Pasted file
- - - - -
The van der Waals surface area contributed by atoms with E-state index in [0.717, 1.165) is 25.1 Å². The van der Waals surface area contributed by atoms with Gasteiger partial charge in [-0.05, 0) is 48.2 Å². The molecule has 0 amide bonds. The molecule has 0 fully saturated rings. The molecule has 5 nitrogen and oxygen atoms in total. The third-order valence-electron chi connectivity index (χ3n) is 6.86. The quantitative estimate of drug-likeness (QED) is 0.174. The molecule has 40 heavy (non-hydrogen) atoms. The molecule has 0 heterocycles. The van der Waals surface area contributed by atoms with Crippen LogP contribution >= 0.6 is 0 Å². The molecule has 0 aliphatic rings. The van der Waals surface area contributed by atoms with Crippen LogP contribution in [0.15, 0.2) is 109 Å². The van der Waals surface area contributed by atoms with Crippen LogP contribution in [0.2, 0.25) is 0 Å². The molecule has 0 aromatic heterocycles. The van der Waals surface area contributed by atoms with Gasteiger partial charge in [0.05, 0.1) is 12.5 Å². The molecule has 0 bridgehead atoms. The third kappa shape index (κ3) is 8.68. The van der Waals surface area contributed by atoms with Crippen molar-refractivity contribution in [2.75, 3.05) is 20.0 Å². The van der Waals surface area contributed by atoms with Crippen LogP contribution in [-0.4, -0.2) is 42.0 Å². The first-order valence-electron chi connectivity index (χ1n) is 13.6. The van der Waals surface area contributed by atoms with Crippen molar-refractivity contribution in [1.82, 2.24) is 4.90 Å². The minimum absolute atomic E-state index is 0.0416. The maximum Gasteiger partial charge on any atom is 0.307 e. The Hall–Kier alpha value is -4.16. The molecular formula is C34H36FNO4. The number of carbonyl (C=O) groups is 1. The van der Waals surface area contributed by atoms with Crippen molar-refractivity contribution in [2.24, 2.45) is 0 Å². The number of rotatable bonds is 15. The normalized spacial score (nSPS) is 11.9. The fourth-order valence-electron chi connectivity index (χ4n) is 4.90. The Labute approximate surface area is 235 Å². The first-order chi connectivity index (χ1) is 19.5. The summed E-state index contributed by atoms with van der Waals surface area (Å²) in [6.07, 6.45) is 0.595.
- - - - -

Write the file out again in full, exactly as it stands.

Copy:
The van der Waals surface area contributed by atoms with E-state index in [0.717, 1.165) is 25.1 Å². The van der Waals surface area contributed by atoms with Gasteiger partial charge in [-0.05, 0) is 48.2 Å². The molecule has 0 amide bonds. The molecule has 0 fully saturated rings. The molecule has 5 nitrogen and oxygen atoms in total. The third-order valence-electron chi connectivity index (χ3n) is 6.86. The quantitative estimate of drug-likeness (QED) is 0.174. The molecule has 40 heavy (non-hydrogen) atoms. The molecule has 0 heterocycles. The van der Waals surface area contributed by atoms with Crippen LogP contribution >= 0.6 is 0 Å². The molecule has 0 aliphatic rings. The van der Waals surface area contributed by atoms with Crippen LogP contribution in [0.15, 0.2) is 109 Å². The van der Waals surface area contributed by atoms with Crippen LogP contribution in [0.2, 0.25) is 0 Å². The molecule has 0 aromatic heterocycles. The van der Waals surface area contributed by atoms with Gasteiger partial charge in [0.05, 0.1) is 12.5 Å². The molecule has 0 bridgehead atoms. The third kappa shape index (κ3) is 8.68. The van der Waals surface area contributed by atoms with Crippen molar-refractivity contribution in [2.75, 3.05) is 20.0 Å². The van der Waals surface area contributed by atoms with Crippen LogP contribution in [-0.4, -0.2) is 42.0 Å². The first-order valence-electron chi connectivity index (χ1n) is 13.6. The van der Waals surface area contributed by atoms with Crippen molar-refractivity contribution in [1.82, 2.24) is 4.90 Å². The minimum absolute atomic E-state index is 0.0416. The maximum Gasteiger partial charge on any atom is 0.307 e. The Hall–Kier alpha value is -4.16. The molecular formula is C34H36FNO4. The number of carbonyl (C=O) groups is 1. The van der Waals surface area contributed by atoms with Crippen molar-refractivity contribution in [2.24, 2.45) is 0 Å². The number of rotatable bonds is 15. The normalized spacial score (nSPS) is 11.9. The fourth-order valence-electron chi connectivity index (χ4n) is 4.90. The Labute approximate surface area is 235 Å². The first-order chi connectivity index (χ1) is 19.5. The summed E-state index contributed by atoms with van der Waals surface area (Å²) in [6.07, 6.45) is 0.595.